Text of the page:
I’m having a rough time gearing up to do any outside work and my brain’s too fuzzy to try sorting out the maze of computations and comparisons on the offline comp. I’ll be able to clear my conscience in a little while by waving the bloody flag at some other shadows, but for the moment I’m at loose ends.
A couple of days ago I was sitting in the swing bench hanging out of a dead tree when I heard a vehicle approaching down the hill. Almost never happens, this is maybe the second time in several years, except Gale, who honks at the top of the hill as he approaches. Simple country courtesy to a guy who’s made no secret of the fact he often runs around buckassed naked except for a pair of shoes during hot weather.
Me, since summer’s not hardened into anything desparate yet, sitting on that swing in a pair of jockey short skivvies and tennis shoes. Naturally the sound of an approaching vehicle made me want to dress up a bit for who the hell ever it might be.
If this were December, no problem. I’d have been spiffy as hell, ready with a joyful tapdance. Or if they came by air later in the summer, maybe an orange jump suit.
So, I ran indoors, threw on my cleanest pair of work-dirty britches, hoisted up my galluses and re-emerged on the porch in time to see the new neighbor pull up in front of the cabin. Likely just bored and felt like talking to someone a while. He’s not used to living in a place where people don’t necessarily seek out company with any frequency, don’t yearn to fill the gaps of self-conversation with answers to the question, “What is this thing?” referring to a maze of wires, coils, magnets connected to a solar collector, a parabolic dish and radioesque antenna stretched across the meadow.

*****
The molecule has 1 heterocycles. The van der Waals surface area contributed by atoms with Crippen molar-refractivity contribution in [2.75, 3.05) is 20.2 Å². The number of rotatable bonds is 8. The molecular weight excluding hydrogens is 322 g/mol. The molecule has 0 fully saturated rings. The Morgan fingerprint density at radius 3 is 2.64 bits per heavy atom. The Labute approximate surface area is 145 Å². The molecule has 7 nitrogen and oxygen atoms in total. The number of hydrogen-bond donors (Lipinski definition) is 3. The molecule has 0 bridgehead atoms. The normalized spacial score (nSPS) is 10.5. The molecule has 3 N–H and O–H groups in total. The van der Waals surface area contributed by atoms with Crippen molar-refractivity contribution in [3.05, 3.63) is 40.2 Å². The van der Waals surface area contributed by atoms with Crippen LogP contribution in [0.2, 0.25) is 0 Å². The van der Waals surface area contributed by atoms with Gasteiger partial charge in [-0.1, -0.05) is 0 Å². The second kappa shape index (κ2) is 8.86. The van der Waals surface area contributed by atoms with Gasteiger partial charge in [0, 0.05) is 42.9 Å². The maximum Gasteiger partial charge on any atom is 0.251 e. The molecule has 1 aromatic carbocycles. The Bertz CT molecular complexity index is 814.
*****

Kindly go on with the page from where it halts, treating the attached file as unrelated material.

And not knowing what to make of the answer, “I ain’t saying!”
But we sat a couple of hours, anyway, pleasant hours, talking about this and that. Heavy equipment. Land. Animals. How many different big machines he’s got up there and how well they do the jobs. How it was in Korea when he was there in 1959 compared to how it was when I was there in 1963.
During which time his dog slinked in, hair standing on end, bristling. The dog got loose up at his place and followed him down here, turned out. He got up, scolded it gently and put it in the cab of the truck. I didn’t learn until later during the head count when I put the chickens in the fortress that one was missing. The Communist Americauna hen.
He’d come down here once before, you might recall, immediately after he bought the place, and we talked briefly.
Fact is, he and I are both so hard of hearing it’s fairly obvious each of us is mostly only hearing our own half of the conversation. Which is probably why he came to visit, I reckons. More personable than talking to a television set or radio.